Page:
2. Innovation occurs across the organization, not relegated just to R&D teams, but also involving processes and operations, marketing and markets Innovation is a matter of timing – delivering a new product or service for an audience in need, with the ability to pay for it.
  3. It takes a village to innovate, so bring the right people in the right roles, and together focus on doing what’s best for the company in the short term and in the long term. For example, designers love being given constraints and parameters within which they can innovate, and researchers are great at identifying markets while data scientists could tell you what your innovation results are, what your aggregated and niche current and future customer base is looking for etc., Everybody has a piece of the puzzle.
  4. Successful innovation has a foundation of relationships across stakeholders, and executive buy-in, as well as engagement across the board. So develop partnerships with stakeholders across and within the organization – particularly at the executive level and facilitate collaboration and engagement across and between groups.
  5. Welcome people who think and act differently into the team and ecosystem. That uncomfortable feeling they bring to the table may be the nub of an idea which sparks innovation.
  6. Some people mistakenly think that innovation is about creating the new new. Creative and original thinking are great, but you must also have structure within which to innovate. Much has already been invented, but reusing the proven technologies in new ways for new markets provides opportunity for all.
  7. It is hard for some to embrace disruption. Some may have to stretch their thinking. Some may be uncomfortable about the impact on the brand. Some may question whether the new way of doing things can be done, or is worth being done. Sometimes the resistance is so overwhelming across the organization that innovation can’t take place.
  8. Policies and rules and protocol must be followed, particularly when you’re representing a big company, and negotiations and processes may take longer for approvals. Corporate Innovation must take place respecting these parameters. However, too much corporate processes and policies can stifle innovation, with Kodak being an unfortunate case in point. Specifically, Kodak, the company which invented digital photography got leapfrogged by other companies who could innovate in that area, and became bankrupt despite their promising early edge in a huge market.
  9. Be cognizant of the many stages of innovation, from the open plateau, sky’s the limit perspective of the start-up or early projects, to the socialization of projects through the management team, through the iteration of versions and strategic feedback of early adopters through the input of channels and alliances. Different leadership, management and technical skills are leveraged at different levels. The innovation leader must lead throughout the process, building relationships and credibility along the way.
  10. Innovation is never easy – it takes vision, perseverance, and pushing through failures in order to succeed. Succeeding in innovation process despite the obstacles is its own reward, particularly when the bottom line agrees.

Our panelists shared this practical advice for those who want to better embrace innovation across their organization.

  1. Adopt projects for which you feel passionate, for you will be working on it through thick and thin for many months and perhaps years to come. Plus the innovations you help to make happen will also certainly impact your company’s, your team’s and your personal brand.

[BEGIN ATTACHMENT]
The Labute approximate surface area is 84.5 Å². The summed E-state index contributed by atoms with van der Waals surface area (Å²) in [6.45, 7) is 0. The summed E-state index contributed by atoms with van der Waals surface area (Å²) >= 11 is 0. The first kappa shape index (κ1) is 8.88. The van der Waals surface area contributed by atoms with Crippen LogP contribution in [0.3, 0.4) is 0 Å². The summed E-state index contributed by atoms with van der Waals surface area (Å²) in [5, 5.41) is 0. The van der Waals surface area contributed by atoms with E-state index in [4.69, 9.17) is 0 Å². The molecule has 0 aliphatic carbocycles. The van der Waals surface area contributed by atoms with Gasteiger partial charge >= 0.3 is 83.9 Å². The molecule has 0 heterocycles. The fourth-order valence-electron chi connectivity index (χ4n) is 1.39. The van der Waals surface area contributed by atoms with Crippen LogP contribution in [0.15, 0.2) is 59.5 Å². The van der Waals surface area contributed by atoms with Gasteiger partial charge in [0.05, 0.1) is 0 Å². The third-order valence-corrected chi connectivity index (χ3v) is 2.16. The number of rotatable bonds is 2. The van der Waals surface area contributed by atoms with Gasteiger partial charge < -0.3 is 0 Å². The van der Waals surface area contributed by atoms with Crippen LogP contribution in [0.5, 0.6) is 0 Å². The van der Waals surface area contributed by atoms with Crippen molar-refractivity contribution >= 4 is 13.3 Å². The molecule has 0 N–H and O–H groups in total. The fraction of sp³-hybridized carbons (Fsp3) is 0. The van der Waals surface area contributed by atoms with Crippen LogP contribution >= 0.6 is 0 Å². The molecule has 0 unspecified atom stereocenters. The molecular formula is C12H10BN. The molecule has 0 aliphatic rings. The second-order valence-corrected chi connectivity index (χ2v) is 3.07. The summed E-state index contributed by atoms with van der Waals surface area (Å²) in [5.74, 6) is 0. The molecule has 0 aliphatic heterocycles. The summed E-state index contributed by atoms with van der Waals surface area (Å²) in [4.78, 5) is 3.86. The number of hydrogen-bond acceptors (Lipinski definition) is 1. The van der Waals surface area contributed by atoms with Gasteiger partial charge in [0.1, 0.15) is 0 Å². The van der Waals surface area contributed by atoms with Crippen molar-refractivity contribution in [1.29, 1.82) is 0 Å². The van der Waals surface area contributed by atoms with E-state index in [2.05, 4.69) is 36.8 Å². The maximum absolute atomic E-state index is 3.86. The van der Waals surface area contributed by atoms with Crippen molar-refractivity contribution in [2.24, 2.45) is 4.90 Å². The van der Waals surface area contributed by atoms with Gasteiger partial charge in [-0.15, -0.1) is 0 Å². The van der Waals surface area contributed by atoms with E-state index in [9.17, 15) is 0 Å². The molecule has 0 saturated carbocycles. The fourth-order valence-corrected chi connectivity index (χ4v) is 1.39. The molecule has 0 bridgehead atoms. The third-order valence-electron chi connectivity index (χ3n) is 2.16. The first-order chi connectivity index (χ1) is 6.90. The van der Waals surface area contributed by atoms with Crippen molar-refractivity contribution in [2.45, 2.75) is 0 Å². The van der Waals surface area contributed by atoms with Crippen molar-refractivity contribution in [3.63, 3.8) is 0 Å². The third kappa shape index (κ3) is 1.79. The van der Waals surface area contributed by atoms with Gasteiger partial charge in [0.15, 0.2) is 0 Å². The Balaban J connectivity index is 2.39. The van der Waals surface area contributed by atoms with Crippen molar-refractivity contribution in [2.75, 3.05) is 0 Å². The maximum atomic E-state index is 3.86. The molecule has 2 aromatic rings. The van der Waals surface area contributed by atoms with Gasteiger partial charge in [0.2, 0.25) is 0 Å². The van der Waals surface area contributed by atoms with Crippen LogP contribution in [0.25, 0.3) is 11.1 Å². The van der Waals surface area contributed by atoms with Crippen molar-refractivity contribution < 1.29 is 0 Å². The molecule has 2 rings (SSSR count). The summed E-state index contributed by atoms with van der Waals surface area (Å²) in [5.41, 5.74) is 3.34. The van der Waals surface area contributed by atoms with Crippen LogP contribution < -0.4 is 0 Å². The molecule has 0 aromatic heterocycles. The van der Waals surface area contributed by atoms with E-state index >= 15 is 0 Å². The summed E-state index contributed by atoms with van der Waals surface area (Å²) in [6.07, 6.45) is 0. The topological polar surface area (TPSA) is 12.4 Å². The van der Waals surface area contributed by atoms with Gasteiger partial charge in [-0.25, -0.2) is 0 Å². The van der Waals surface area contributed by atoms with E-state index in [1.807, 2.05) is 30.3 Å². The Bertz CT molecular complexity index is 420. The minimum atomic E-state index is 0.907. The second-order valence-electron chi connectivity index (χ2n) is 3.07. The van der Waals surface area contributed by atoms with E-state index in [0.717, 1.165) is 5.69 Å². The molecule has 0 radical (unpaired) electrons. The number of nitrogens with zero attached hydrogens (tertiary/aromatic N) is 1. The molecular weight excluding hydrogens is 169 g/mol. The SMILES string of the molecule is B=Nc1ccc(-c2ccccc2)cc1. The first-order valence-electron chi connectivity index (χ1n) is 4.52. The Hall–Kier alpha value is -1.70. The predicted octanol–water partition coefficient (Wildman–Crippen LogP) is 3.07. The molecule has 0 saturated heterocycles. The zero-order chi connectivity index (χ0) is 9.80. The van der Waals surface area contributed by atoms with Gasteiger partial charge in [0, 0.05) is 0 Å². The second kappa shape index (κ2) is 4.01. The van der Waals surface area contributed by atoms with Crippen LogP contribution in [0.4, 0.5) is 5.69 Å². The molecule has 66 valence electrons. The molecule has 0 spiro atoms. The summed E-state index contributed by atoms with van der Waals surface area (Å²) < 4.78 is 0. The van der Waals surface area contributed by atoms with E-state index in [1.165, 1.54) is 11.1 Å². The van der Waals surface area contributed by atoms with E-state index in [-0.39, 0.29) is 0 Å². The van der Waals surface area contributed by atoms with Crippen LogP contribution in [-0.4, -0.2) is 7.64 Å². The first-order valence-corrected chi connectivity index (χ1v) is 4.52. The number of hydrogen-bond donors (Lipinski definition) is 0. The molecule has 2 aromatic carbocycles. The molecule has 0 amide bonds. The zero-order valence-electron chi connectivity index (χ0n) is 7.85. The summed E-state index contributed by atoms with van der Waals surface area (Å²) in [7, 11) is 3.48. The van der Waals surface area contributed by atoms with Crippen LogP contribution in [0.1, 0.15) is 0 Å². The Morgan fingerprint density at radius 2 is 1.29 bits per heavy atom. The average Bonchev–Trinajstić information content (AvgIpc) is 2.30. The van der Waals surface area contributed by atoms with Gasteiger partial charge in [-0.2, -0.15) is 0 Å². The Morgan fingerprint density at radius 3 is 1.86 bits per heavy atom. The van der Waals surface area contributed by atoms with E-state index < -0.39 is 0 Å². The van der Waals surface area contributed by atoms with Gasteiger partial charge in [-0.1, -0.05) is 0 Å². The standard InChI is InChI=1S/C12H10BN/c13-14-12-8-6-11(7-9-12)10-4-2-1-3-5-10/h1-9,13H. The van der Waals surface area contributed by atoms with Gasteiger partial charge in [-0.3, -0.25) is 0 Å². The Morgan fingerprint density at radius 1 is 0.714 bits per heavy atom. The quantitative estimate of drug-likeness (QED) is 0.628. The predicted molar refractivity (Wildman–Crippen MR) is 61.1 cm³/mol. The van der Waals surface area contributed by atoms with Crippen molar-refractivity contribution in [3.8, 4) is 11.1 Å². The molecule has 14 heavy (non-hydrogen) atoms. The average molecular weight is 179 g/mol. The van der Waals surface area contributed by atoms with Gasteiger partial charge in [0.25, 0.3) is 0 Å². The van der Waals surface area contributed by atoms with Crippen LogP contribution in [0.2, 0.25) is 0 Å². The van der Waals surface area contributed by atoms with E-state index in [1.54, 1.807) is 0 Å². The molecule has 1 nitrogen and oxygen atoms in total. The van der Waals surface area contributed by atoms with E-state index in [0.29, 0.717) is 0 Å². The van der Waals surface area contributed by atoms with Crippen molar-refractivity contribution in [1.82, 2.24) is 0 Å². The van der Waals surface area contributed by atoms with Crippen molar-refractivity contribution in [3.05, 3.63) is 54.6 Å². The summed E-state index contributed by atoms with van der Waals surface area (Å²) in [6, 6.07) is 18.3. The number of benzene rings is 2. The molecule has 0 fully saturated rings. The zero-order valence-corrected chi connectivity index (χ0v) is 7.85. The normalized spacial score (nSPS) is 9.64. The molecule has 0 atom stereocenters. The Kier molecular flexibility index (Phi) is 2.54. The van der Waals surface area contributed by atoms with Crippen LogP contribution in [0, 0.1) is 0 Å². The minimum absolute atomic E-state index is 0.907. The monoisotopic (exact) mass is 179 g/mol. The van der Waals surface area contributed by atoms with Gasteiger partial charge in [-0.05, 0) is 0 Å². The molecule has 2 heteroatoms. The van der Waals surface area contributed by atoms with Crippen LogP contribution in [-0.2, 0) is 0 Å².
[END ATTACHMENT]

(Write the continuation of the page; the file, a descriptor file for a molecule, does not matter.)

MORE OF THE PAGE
2. Focus on doing the right for the company in the short term and in the long term.
  3. Timing’s everything. The people and company may not be ready for an innovative idea or concept. Pick your battles. Perhaps you can pick up that same baton another day, when the market and customers and infrastructure are more receptive and ready for that new innovation.
  4. Be persistent.
  5. Be open.
  6. Lobby for support.
  7. Challenge the status quo, in a way that helps people become more open, without feeling threatened.
  8. Carry the project from beginning to end and always focus on creating measurable results
  9. Think forward about what your innovation successes will say about you, your team and your company.
  10. Have the network and resources to support you as it will never be easy, and may be a long road ahead.

In the end, our panelists concur that to be an innovative leader, you must have the vision to want to change the way something is done, the courage and persistence to lobby for it to happen, the proven results from current and past projects to show why something is a good idea, and the network and support to stand behind you, the corporate culture which would welcome this behavior, and, most importantly, the communication and leadership skills to bring it all together, with a focus on driving bottom-line business results, engaging all stakeholders, serving current and anticipated customers.

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FountainBlue’s October 11 When She Speaks, Women in Leadership Series event was on the topic of Women Leading Innovation, featuring:

Facilitator Karen Catlin, Principal, Karen Catlin Consulting; Co-founder, Femgineer; Advisor, Athentica

Panelist Marlene J. Begay, Supply Chain Director, WW OPS Supply Management, Oracle

Panelist Daniela Busse, Ph.D., Director/Design Futurist, Samsung Research America – Silicon Valley

Panelist Athena Maikish, PhD, Global Director, Business Analytics, Reporting and Data Science at StubHub

Panelist Monique Morrow, Cisco Chief Technology Officer (CTO) Services Platform Group (SPG)

Panelist Amy Warner, Business Unit Manager, Precision Analog Group, Texas Instruments

Please join us in thanking our speakers for taking the time to share their advice and thoughts and to our gracious hosts at Texas Instruments.